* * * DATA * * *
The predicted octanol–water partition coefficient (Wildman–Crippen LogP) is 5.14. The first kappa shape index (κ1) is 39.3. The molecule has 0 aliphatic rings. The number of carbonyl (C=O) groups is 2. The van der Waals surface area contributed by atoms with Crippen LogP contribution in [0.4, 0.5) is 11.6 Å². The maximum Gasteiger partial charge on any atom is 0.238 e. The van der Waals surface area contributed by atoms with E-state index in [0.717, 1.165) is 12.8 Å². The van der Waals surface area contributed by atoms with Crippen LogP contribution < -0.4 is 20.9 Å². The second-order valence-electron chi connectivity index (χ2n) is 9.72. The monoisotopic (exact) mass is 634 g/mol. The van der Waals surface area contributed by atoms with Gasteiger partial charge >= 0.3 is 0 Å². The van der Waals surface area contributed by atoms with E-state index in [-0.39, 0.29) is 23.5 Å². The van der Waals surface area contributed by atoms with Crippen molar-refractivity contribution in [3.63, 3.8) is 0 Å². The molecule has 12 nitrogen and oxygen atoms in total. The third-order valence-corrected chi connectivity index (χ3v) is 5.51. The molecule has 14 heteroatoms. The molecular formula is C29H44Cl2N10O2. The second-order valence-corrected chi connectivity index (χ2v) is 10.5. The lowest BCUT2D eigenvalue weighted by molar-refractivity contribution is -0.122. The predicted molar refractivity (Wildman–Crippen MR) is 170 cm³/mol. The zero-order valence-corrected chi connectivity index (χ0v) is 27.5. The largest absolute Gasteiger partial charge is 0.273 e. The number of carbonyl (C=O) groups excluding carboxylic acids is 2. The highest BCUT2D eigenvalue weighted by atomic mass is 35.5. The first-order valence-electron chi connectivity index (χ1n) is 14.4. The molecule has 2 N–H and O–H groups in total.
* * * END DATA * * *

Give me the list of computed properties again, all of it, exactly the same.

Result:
The predicted octanol–water partition coefficient (Wildman–Crippen LogP) is 5.14. The first kappa shape index (κ1) is 39.3. The molecule has 0 aliphatic rings. The number of carbonyl (C=O) groups is 2. The van der Waals surface area contributed by atoms with Crippen LogP contribution in [0.4, 0.5) is 11.6 Å². The maximum Gasteiger partial charge on any atom is 0.238 e. The van der Waals surface area contributed by atoms with E-state index in [0.717, 1.165) is 12.8 Å². The van der Waals surface area contributed by atoms with Crippen LogP contribution < -0.4 is 20.9 Å². The second-order valence-electron chi connectivity index (χ2n) is 9.72. The monoisotopic (exact) mass is 634 g/mol. The van der Waals surface area contributed by atoms with Gasteiger partial charge >= 0.3 is 0 Å². The van der Waals surface area contributed by atoms with E-state index in [-0.39, 0.29) is 23.5 Å². The van der Waals surface area contributed by atoms with Crippen molar-refractivity contribution in [3.63, 3.8) is 0 Å². The molecule has 12 nitrogen and oxygen atoms in total. The third-order valence-corrected chi connectivity index (χ3v) is 5.51. The molecule has 14 heteroatoms. The molecular formula is C29H44Cl2N10O2. The second-order valence-corrected chi connectivity index (χ2v) is 10.5. The lowest BCUT2D eigenvalue weighted by molar-refractivity contribution is -0.122. The predicted molar refractivity (Wildman–Crippen MR) is 170 cm³/mol. The zero-order valence-corrected chi connectivity index (χ0v) is 27.5. The largest absolute Gasteiger partial charge is 0.273 e. The number of carbonyl (C=O) groups excluding carboxylic acids is 2. The highest BCUT2D eigenvalue weighted by atomic mass is 35.5. The first-order valence-electron chi connectivity index (χ1n) is 14.4. The molecule has 2 N–H and O–H groups in total.